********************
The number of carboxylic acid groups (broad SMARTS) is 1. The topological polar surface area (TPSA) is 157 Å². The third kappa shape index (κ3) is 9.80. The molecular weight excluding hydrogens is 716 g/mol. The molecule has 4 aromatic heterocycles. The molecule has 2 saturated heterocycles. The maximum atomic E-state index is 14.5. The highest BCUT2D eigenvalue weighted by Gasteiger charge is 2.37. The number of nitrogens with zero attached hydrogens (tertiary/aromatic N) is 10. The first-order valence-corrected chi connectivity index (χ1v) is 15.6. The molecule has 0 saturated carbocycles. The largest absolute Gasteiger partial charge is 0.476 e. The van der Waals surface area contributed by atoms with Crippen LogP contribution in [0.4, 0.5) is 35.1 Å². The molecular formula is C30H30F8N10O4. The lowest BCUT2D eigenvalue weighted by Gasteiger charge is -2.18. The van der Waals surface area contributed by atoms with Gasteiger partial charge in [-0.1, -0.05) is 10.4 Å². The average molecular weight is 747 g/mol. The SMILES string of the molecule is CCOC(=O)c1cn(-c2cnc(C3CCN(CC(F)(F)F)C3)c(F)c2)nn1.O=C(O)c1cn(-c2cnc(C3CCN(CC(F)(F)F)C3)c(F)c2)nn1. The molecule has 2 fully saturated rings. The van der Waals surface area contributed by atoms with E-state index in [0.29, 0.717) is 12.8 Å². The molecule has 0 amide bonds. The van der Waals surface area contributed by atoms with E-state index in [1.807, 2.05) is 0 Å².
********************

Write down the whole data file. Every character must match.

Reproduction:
The number of carboxylic acid groups (broad SMARTS) is 1. The topological polar surface area (TPSA) is 157 Å². The third kappa shape index (κ3) is 9.80. The molecular weight excluding hydrogens is 716 g/mol. The molecule has 4 aromatic heterocycles. The molecule has 2 saturated heterocycles. The maximum atomic E-state index is 14.5. The highest BCUT2D eigenvalue weighted by Gasteiger charge is 2.37. The number of nitrogens with zero attached hydrogens (tertiary/aromatic N) is 10. The first-order valence-corrected chi connectivity index (χ1v) is 15.6. The molecule has 0 saturated carbocycles. The largest absolute Gasteiger partial charge is 0.476 e. The van der Waals surface area contributed by atoms with Crippen LogP contribution in [0.4, 0.5) is 35.1 Å². The molecular formula is C30H30F8N10O4. The lowest BCUT2D eigenvalue weighted by Gasteiger charge is -2.18. The van der Waals surface area contributed by atoms with Gasteiger partial charge in [-0.1, -0.05) is 10.4 Å². The average molecular weight is 747 g/mol. The SMILES string of the molecule is CCOC(=O)c1cn(-c2cnc(C3CCN(CC(F)(F)F)C3)c(F)c2)nn1.O=C(O)c1cn(-c2cnc(C3CCN(CC(F)(F)F)C3)c(F)c2)nn1. The molecule has 2 fully saturated rings. The van der Waals surface area contributed by atoms with E-state index in [0.29, 0.717) is 12.8 Å². The molecule has 0 amide bonds. The van der Waals surface area contributed by atoms with E-state index in [1.807, 2.05) is 0 Å².